Albanian Tribes of the north

albanian tribes

The Northern Albanian tribes were known for their rich culture and abundant numbers. In our previous discussion, we covered the five Kosovo tribes, including the Hoti tribe and the various epithets associated with them. A well-known proverb characterized these tribes, while their geographical location provided insight into their origins.

Northern Albania (Shqipëria Veriore) is one of the three Regions of Albania. This territory is sometimes called Ghegeria (Albanian: Gegëria), and also includes parts of the Albanian-inhabited territories of Kosovo, Montenegro, and North Macedonia.

This time we will bring you a tribe from several Albanian regions.

Albanian Tribes of the Lezha Highlands Region

The Tribe of Kryezinjë

The Kryezinjë tribe’s territory lies on the eastern bank of the Fan River in the northern region of Albania’s Mirdita district. It shares borders with the traditional territories of the Vela and Bulgar tribes to the north and south. The Kryezinje tribe was exclusively Catholic and governed by a single Bajrak.

Karl Steinmetz . on his Expedition into the Northern Albanian Mountains in 1904, said:

“Although members of this Albanian tribe often live in extreme poverty and may even succumb to hunger, they remain one of the most peaceful groups among all Catholic tribes in Albania. Remarkably, there have been no reported cases of murder within their territory for many years.”

Kruja Highlands Region – Kurbin Tribe

The terms Kurbin or Kurbini refer to the region of the tribe that lives there, from the Old Latin Corvinus. It was historically registered as the name Curbin in 1621, from the anonymous report on Albania, in the letter of Pjetër Budi. This tribe is located in the district of Kurbin (Lac) in Northern Albania. The meaning of the tribe’s name is thought to come from the word corvus, which means raven. This area was covered with ravens, and an Italian expression said: popolo dei capelli corvini, which roughly means people with raven feathers.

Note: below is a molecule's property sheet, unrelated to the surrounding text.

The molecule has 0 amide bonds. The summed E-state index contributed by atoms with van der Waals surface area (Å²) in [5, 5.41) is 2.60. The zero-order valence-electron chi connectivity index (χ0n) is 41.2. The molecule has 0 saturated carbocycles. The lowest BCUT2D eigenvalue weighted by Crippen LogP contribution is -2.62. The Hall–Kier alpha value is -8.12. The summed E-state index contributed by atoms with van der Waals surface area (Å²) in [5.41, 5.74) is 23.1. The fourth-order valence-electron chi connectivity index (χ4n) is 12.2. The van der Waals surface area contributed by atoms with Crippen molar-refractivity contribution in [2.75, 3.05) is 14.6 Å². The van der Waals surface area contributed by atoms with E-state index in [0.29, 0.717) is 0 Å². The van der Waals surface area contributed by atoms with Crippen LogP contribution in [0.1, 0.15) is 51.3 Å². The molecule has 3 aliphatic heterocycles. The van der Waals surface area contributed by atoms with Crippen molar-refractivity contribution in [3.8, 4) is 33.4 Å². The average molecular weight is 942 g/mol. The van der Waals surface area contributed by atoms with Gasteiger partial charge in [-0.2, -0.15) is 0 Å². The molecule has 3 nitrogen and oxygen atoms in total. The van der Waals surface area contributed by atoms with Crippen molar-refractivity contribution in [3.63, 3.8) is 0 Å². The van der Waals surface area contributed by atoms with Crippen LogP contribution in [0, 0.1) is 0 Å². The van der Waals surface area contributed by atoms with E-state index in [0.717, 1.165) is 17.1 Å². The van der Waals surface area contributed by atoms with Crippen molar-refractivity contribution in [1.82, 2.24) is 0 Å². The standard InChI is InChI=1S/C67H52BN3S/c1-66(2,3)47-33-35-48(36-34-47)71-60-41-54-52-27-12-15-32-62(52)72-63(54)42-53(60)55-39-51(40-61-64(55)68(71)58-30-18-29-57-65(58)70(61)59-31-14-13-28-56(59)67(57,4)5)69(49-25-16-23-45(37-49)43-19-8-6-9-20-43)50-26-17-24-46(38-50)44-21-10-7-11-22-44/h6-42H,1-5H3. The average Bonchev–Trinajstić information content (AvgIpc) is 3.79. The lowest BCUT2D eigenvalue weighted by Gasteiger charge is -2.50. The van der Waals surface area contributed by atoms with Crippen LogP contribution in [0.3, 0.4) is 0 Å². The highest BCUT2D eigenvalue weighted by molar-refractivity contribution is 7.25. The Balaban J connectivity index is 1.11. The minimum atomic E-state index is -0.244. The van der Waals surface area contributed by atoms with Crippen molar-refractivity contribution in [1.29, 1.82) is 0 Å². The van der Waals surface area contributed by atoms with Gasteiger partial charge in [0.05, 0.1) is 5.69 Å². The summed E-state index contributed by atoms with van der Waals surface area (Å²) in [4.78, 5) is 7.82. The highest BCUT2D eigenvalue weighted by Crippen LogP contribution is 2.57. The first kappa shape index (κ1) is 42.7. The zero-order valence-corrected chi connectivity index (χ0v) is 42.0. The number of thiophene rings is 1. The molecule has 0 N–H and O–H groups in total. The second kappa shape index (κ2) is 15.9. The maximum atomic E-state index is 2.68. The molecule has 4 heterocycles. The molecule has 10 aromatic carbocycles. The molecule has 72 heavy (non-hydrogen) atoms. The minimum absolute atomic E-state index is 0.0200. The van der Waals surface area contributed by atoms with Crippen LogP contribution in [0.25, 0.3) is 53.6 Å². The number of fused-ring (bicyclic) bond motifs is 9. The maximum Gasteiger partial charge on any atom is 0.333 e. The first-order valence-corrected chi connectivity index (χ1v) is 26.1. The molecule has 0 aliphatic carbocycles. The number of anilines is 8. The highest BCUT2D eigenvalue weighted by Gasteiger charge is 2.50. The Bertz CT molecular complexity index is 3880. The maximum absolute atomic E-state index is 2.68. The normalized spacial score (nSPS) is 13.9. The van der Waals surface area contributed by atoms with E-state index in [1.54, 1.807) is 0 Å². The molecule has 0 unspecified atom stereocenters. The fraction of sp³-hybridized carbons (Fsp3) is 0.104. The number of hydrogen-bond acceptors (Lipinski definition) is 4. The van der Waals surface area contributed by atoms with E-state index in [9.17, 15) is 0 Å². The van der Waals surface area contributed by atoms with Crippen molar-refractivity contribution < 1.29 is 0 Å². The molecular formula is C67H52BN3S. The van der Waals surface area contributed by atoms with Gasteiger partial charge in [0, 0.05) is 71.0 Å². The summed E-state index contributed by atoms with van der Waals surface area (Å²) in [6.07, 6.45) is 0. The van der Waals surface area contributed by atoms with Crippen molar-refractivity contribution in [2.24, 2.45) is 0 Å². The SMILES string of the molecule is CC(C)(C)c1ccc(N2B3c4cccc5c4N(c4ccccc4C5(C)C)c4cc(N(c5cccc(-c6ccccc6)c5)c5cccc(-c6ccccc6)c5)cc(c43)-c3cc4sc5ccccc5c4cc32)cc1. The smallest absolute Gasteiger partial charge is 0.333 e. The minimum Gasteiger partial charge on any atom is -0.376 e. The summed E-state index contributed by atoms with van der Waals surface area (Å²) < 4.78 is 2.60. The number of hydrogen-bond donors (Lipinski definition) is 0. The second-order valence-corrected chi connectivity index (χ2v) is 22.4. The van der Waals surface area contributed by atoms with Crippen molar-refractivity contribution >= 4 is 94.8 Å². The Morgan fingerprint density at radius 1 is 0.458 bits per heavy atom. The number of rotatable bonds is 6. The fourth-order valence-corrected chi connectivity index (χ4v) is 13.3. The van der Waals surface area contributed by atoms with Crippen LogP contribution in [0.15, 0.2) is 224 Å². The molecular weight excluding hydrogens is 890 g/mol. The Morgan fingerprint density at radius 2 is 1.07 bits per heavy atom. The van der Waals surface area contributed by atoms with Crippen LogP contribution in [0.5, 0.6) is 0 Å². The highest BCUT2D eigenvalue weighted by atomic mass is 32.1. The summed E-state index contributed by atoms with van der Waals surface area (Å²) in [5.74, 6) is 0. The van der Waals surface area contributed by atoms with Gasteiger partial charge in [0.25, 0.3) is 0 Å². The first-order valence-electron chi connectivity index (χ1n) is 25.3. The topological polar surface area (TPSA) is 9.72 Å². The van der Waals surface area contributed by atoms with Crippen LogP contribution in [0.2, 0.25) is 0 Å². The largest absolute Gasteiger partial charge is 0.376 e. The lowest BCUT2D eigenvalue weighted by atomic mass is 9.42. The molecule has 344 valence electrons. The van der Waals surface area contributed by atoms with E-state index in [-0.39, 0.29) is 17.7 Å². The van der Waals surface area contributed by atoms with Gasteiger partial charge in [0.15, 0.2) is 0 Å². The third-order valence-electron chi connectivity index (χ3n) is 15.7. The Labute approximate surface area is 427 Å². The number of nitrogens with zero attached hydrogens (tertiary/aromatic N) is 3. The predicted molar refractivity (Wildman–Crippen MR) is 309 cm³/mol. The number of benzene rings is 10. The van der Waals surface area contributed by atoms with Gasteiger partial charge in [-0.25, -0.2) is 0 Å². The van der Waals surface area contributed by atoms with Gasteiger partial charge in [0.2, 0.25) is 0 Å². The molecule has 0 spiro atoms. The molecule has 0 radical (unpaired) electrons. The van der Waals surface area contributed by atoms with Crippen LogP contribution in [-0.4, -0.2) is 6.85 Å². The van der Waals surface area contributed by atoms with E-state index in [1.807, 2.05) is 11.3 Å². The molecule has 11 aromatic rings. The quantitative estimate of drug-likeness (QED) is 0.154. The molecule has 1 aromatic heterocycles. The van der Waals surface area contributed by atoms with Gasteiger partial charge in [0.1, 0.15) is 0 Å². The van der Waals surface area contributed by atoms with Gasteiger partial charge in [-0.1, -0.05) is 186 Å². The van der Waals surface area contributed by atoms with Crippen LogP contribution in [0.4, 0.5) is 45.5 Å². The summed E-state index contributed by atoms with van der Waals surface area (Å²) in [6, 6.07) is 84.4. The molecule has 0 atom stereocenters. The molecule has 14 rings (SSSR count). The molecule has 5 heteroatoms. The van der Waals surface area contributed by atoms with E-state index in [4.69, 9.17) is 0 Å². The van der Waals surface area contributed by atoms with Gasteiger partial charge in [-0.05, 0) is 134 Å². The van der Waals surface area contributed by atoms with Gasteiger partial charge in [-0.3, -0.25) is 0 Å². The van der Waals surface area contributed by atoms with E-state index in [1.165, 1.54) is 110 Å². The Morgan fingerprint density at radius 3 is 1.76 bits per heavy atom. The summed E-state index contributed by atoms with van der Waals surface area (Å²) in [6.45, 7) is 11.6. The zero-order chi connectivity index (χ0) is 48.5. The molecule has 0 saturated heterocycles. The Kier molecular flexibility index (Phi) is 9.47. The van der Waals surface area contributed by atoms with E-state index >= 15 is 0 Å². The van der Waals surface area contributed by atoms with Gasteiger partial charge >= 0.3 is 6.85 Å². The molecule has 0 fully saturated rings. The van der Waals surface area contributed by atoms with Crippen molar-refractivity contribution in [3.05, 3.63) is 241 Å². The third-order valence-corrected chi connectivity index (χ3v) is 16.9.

The men or women of this tribe were distinguished by their long black hair and bright blue or gray eyes. The tribe is entirely Catholic, and marriages within the tribe were allowed because they did not have a common ancestor.

Mirdita and its constituent tribes

Mirdita is bordered by the regions of the traditional Puka tribes (Kabashin, Berisha, etc.) in the north. With the tribes of the Lezha Highlands (Kryeziinjte, Bulgerin, etc.) in the west and southwest. The main settlement of Mirdita is Rresheni, which today is the administrative center. The other most important settlement is Rubiku, and several villages such as Oroshi, Spaci, Kurbneshi, etc.

Unlike the other tribes we mentioned, one for each region, the Mirdita have had a complicated but unchanging history. The French consul, Hajsint Hekard, who visited Mirdita in 1850, left these impressions: All the Mirditas affirm that they are Catholics and that no Turkish Muslim is allowed to settle in their mountains where they practice their religion. There is no case in Mirdita where a Mirditor has renounced the Catholic religion.

Mirdita had a group of tribes which, since they belonged to a barku, were not allowed to marry among themselves. These were the three main Bajratars who did not mix among themselves: Kushneni, Spaci and Oroshi who have their origin from the legendary brothers of Shala and Shoshi. According to the documents of that time, Mirdita was governed as an independent principality and was ruled by their Prince, who was the great-grandson of Skanderbeg.

Reference from the book: Albanian Tribes (History, Society, and Culture) by Robert Elsie

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